Hide
          Mubarak Seyed added a comment -

          Thanks Nicolas. Will try with 4 MB and create a JIRA.

          Show
          Mubarak Seyed added a comment - Thanks Nicolas. Will try with 4 MB and create a JIRA.
          Hide
          stack added a comment -

          Thanks @Nicolas (and thanks @Mubarak – sounds like something to indeed get into 0.92).

          At the same time, I'd think this issue still worth some time; if lots of cfs and only one is filling, its silly to flush the others as we do now because one is over the threshold.

          Show
          stack added a comment - Thanks @Nicolas (and thanks @Mubarak – sounds like something to indeed get into 0.92). At the same time, I'd think this issue still worth some time; if lots of cfs and only one is filling, its silly to flush the others as we do now because one is over the threshold.
          Hide
          Lars Hofhansl added a comment -

          @Nicolas: Interesting bit about hstore.compaction.min.size. I'm curious, is 4MB something that works specifically for your setup, or would you generally recommend it setting it that low?
          It probably has to do with whether compression is enabled, how many CFs and relative sizes, etc.

          Maybe instead of defaulting it to flushsize, we could default it to flushsize/2 or flushsize/4...?

          Show
          Lars Hofhansl added a comment - @Nicolas: Interesting bit about hstore.compaction.min.size. I'm curious, is 4MB something that works specifically for your setup, or would you generally recommend it setting it that low? It probably has to do with whether compression is enabled, how many CFs and relative sizes, etc. Maybe instead of defaulting it to flushsize, we could default it to flushsize/2 or flushsize/4...?
          Hide
          stack added a comment -

          @Nicolas I wonder about this... hbase.hstore.compaction.min.size. When we compact, don't we have to take adjacent files as part of our ACID guarantees? This would frustrate that? (I'll take a look... tomorrow). I'm wondering because i want to figure how to make it so we favor reference files... so they are always included in a compaction.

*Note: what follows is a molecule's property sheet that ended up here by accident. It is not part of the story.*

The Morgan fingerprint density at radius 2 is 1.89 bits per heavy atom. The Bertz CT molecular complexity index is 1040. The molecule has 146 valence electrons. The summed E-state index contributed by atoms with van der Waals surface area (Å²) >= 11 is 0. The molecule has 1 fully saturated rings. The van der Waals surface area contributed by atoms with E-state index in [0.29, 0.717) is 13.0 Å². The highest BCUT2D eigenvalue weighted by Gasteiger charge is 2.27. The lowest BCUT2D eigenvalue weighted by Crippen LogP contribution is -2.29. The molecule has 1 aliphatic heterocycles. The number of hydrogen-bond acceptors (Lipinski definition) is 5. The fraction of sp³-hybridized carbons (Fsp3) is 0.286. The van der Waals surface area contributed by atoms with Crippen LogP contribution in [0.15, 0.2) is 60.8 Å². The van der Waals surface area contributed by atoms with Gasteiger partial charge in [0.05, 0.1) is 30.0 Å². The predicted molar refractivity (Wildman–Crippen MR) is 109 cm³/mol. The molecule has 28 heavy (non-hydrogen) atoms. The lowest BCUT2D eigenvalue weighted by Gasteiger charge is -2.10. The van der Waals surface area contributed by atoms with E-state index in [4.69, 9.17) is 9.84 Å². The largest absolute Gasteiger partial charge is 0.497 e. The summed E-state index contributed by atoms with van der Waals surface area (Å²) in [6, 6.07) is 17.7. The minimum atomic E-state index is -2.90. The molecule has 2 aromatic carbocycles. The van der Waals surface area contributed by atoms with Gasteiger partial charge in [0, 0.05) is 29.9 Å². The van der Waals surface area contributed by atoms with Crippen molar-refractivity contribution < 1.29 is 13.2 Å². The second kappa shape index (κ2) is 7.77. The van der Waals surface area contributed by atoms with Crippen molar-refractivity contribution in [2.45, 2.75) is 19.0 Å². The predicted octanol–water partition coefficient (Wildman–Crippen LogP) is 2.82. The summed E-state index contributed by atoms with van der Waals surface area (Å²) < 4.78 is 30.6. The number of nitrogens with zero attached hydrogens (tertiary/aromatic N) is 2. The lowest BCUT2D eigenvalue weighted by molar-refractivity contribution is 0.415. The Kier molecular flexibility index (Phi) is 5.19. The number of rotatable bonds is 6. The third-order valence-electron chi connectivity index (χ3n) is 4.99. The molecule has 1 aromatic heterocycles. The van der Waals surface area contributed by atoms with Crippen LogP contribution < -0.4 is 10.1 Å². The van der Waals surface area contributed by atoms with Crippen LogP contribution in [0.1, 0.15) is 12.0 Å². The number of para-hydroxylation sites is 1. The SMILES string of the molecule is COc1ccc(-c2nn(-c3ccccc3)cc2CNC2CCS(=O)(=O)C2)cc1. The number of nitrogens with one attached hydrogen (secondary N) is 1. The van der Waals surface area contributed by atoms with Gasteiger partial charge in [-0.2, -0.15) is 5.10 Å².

Show
          stack added a comment - @Nicolas I wonder about this... hbase.hstore.compaction.min.size. When we compact, don't we have to take adjacent files as part of our ACID guarantees? This would frustrate that? (I'll take a look... tomorrow). I'm wondering because i want to figure how to make it so we favor reference files... so they are always included in a compaction.
          Hide
          stack added a comment -

          Making 0.92.1 critical so it gets a bit of loving...

          Show
          stack added a comment - Making 0.92.1 critical so it gets a bit of loving...
          Hide
          Lars George added a comment -

          At the same time, I'd think this issue still worth some time; if lots of cfs and only one is filling, its silly to flush the others as we do now because one is over the threshold.

          I thought so too. Setting the hbase.hstore.compaction.size to 4MB, and having the flush size at 256MB, it means you will never compact flush files larger than 4MB. So, in other words, only if you are flushing small files (say from a small, dependent column family) you are running a minor compaction on them. For the larger family you typically do not run those at all, right?

          This surely seems a specific setting for this use-case, and there are others that need a slightly different setting. If you mix those two on the same cluster, then having only one global setting to adjust this seems restrictive? Should this be a setting per table, like the flush size?